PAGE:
March



Big Island Additions

3/25/2015  Source: Office of Communication Services, CTAHR


Stuart NakamotoAdded to the grant-writing workshop for the Farmers Market Promotion Program (FMPP) and the Local Food Promotion Program (LFPP) that will be presented by Extension economist Stuart Nakamoto (pictured) on Tuesday, April 7, in Ag Sci 219, there will be two additional workshops on the subject given in Kona and Hilo. In Kona, the workshop will be held on Wednesday, April 15, from 3:00 to 8:00 p.m. in the Kona Cooperative Extension Service Conference Room at 79-7381 Mamalahoa Highway in Kealakekua. In Hilo, it will be held on Thursday, April 16, from 3:00 to 8:00 p.m. at the Komohana Research and Extension Center at 875 Komohana St. There is no charge for the workshop, but attendees are advised to reserve their seats by sending their name and contact information to snakamo@hawaii.edu or calling 808-956-8125. The FMPP supports farmers markets and other direct producer-to-consumer activities, while the LFPP supports enterprises that aggregate, store, distribute, and process local and regional food. Both programs are an important opportunity for potentially strengthening local food systems in Hawai‘i through projects that recruit and train farmers, expand economic opportunities, and increase access to healthy foods. Thank-yous go to Beth Dykstra and the County of Hawaii for sponsoring the additional events, to Sharon Hurd (HDOA) and Diane Ley (USDA-FSA) for their efforts, and of course to Stuart for leading the workshops.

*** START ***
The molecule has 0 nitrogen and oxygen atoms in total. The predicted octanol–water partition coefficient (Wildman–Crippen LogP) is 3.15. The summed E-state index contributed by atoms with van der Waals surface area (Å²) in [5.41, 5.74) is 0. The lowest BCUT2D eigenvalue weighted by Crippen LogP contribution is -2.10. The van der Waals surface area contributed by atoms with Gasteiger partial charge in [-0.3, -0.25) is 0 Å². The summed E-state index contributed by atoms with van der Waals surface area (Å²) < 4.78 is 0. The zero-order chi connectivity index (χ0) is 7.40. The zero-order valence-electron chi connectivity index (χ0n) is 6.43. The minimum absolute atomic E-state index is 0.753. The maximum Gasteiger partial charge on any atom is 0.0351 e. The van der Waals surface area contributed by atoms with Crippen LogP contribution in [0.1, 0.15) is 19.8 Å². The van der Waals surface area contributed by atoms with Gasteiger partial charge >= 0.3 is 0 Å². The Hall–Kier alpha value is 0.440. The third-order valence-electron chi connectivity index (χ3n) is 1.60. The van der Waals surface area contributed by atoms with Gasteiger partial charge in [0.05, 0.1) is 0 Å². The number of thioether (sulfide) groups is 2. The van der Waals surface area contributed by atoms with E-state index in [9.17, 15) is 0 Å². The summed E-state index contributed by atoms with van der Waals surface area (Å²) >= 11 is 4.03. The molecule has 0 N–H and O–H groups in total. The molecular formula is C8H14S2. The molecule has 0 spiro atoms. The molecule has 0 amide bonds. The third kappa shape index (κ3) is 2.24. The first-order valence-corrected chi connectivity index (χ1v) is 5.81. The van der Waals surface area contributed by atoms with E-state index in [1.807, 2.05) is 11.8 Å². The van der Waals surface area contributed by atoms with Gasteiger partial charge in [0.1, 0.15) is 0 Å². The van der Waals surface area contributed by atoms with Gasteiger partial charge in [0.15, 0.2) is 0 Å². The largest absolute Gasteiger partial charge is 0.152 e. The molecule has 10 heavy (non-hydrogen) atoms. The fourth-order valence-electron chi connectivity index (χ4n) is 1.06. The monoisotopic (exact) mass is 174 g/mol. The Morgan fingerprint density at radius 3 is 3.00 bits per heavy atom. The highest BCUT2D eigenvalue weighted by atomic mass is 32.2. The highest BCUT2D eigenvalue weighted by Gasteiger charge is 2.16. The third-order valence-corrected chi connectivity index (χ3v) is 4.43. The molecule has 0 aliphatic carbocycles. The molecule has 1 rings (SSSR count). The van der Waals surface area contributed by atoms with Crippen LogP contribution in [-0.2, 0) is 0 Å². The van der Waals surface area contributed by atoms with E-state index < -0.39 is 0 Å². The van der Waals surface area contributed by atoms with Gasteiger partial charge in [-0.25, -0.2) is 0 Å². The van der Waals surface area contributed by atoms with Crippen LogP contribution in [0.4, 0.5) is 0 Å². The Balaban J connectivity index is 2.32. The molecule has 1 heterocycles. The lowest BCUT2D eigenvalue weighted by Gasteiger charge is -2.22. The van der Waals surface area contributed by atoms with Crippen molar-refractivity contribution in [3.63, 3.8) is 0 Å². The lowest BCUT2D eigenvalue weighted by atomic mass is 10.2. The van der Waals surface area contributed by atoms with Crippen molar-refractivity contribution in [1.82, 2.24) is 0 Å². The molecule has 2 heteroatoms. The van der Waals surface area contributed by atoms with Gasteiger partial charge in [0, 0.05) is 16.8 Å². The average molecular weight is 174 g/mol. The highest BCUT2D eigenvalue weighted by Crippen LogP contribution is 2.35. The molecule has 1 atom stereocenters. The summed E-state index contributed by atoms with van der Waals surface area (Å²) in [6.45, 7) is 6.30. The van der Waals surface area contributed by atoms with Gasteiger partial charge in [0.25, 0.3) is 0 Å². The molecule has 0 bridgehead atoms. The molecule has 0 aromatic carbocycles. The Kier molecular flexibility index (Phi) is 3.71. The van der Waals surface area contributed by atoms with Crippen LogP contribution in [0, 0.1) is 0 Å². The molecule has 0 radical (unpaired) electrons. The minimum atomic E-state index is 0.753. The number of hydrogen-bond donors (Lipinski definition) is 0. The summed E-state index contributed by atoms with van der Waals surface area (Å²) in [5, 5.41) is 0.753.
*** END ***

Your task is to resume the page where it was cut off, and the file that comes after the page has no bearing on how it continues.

Organic From the Ground Up

3/25/2015  Source: Office of Communication Services, CTAHR


HOFA logoThe Hawaii Organic Farmers Association (HOFA) will be holding its annual Organic Farming Conference, “Healthy Soil, Healthy Communities, Healthy Ahupua‘a,” on Saturday, March 28. The conference will consist of hands-on activities in the morning, then a talk about soil quality and helping to start a garden at the KEY Project, followed by a discussion panel and presentations in the afternoon. The conference will take place from 8:00 a.m. to 5 p.m. at the KEY Project, 47-200 Waihe‘e Road, Kane‘ohe. Registration is $25 for non-members and $12 for members, and scholarships are available for students. Please contact Hector Valenzuela (PEPS) at hector@hawaii.edu if your lab, group, or organization would like to have an informational booth at this event. See the agenda and purchase tickets here.

Promote Local, It Matters

3/17/2015  Source: Office of Communication Services, CTAHR